Innovative delivery and release systems for antioxidants and other active substances in the treatment of cancer
UNIVERSAL IDENTIFIER: http://hdl.handle.net/11093/5095
EDITED VERSION: https://www.mdpi.com/1424-8247/16/7/1038
DOCUMENT TYPE: article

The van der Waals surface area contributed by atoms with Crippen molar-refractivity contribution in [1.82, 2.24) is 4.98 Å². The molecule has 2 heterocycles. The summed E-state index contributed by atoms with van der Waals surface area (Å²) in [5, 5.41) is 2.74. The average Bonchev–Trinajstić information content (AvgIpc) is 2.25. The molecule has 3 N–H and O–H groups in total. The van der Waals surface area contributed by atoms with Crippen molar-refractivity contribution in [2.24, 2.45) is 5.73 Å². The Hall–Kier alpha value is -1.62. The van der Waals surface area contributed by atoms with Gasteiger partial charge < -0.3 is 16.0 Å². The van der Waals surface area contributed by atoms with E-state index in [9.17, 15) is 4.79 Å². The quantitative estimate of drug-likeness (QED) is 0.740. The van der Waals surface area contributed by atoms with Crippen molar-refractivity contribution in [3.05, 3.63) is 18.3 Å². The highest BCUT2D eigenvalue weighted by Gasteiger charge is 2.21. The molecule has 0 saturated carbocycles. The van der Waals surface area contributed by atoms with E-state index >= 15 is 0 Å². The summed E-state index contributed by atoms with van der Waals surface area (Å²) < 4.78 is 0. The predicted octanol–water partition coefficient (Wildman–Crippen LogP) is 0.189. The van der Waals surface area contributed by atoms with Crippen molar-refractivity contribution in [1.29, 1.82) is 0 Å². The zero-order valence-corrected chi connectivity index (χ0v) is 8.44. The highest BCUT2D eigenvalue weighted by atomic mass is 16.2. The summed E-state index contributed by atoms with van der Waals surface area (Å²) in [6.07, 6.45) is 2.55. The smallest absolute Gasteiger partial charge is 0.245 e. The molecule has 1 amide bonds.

Cancer is one of the major diseases leading to death worldwide, and the fight against the disease is still challenging. Cancer diseases are usually associated with increased oxidative stress and the accumulation of reactive oxygen and nitrogen species as a result of metabolic alterations or signaling aberrations. While numerous antioxidants exhibit potential therapeutic properties, their clinical efficiency against cancer is limited and even unproven. Conventional anticancer antioxidants and drugs have, among others, the great disadvantage of low bioavailability, poor targeting efficiency, and serious side effects, constraining their use in the fight against diseases. Here, we review the rationale for and recent advances in potential delivery systems that could eventually be employed in clinical research on antioxidant therapy in cancer. We also review some of the various strategies aimed at enhancing the solubility of poorly water-soluble active drugs, including engineered delivery systems such as lipid-based, polymeric, and inorganic formulations. The use of cyclodextrins, micro- and nanoemulsions, and thermosensitive smart liposomes as useful systems for the delivery and release of poorly aqueous-soluble drugs, improving their bioactivity and stability, is also addressed. We also provide some details on their formulation processes and their use in a variety of medical applications. Finally, we briefly cover a case study specifically focused on the use of delivery systems to minimize oral cancer and associated dental problems.
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